I’m sure every mother has thought at least once that her life would make a great sitcom—either that or a good disaster movie. That’s how I felt one particular morning.
I had made hot cereal for breakfast, and my older children had gone to school with contented smiles on their faces. When my two-year-old woke up, I set him on a stool at the kitchen counter, put a bowl of cereal in front of him, and left the room for a few moments. Big mistake.
Some situations are so bad they defy a reaction—this was one of those situations. When I returned I saw that there was cereal on every inch of exposed surface from my son to as far as his spoon could catapult it. I stared in stunned silence. Still, I had to admire his thoroughness. I was amazed at the coverage he had achieved from one small bowl.
My gaze drifted to the clock on the stove. Through clumps of cereal I noticed the time and came to my senses. I had a PTA board meeting in less than an hour. Should I change out of my robe and slippers and hope this was a nightmare I would awaken from, or should I face reality and try to find my kitchen under its new textured coating?
I decided to remove the stuff while there was still a chance. With a withering look at my son—still perched on his stool, his hair spiked with granulated “mousse”—I rolled up my sleeves and slipped and slid to the sink. I retrieved a dishrag and started to clean.
After what seemed an eternity of scrubbing, I could see progress. I looked at my son again and realized that this was the longest he had ever sat in one place in his life. Either he was getting an inordinate amount of pleasure from seeing me work so hard, or he was stuck fast to his seat with ever-hardening cereal.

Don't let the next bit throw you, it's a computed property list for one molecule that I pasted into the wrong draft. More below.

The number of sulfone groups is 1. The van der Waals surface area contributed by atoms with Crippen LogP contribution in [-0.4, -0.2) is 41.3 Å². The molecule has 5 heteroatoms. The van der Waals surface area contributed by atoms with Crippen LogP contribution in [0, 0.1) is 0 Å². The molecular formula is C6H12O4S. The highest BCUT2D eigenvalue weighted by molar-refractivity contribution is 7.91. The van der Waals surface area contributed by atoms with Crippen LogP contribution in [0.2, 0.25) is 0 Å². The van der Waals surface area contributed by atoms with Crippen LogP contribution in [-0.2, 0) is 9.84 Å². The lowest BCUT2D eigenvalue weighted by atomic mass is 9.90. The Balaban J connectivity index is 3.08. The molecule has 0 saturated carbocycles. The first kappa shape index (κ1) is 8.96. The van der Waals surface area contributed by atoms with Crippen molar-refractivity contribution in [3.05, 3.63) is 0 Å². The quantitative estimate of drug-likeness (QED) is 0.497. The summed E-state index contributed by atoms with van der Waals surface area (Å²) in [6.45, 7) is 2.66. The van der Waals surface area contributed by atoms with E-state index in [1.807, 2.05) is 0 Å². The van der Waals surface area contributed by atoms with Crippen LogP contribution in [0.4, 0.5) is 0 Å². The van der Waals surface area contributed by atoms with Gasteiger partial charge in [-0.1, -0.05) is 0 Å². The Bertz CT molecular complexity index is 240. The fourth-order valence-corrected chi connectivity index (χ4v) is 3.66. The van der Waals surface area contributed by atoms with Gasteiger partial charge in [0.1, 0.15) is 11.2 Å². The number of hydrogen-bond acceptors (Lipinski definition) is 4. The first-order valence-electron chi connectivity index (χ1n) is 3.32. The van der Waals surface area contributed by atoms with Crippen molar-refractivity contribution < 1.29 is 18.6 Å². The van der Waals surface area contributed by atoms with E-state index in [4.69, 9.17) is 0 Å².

He didn’t say anything, just looked at me. Then I saw it—something I had never seen before: remorse on the face of a two-year-old.
“Sorry, Mommy.” Big brown eyes glistened with unshed tears.
Why did he have to do that just when I was calm enough to scold him? I glanced at the clock and knew I’d missed my meeting, so with a huff, I rinsed my rag and began to wash him.
When I had him clean enough to touch without getting stuck, I finally picked him up. He immediately slipped his chubby arms around my neck and snuggled into the fuzzy softness of my robe. With a sigh, I sat down and gently stroked his back.
My mind drifted to a dreamy world where the kitchen sparkled, few dishes were ever dirtied, the floor rarely needed to be swept, and cookies stayed in the jar for more than 15 minutes—where bathrooms smelled like pine forests, guest towels weren’t covered with greasy smudges, and the tub wasn’t full of assorted action figures. I pictured beds that were made, floors void of debris, and laundry that stayed in the hamper until wash day. How wonderful! Yet how sad.
No more little arms thrown around my neck or peanut butter kisses planted firmly on my mouth. No unconditional hugs despite my temper. No Dr. Seuss tongue twisters or eager anticipation as new life nudged through the soil in a paper cup. No more homemade Mother’s Day cards or valentines of red construction paper on white lace doilies. No clay toothpick holders wrapped in newspaper for Christmas. No Santa Claus, trick or treating, or the tooth fairy.
That’s all it took.
Even though it was frustrating to have punch stains on the peach carpet, to constantly blaze trails through toys and dirty socks, and to remove crayon scribbles from the new wallpaper, I realized that these things were insignificant when compared with the magic my children brought into my life. I held my son tighter as I smiled and thanked heaven for messes, for they walk hand in hand with joy.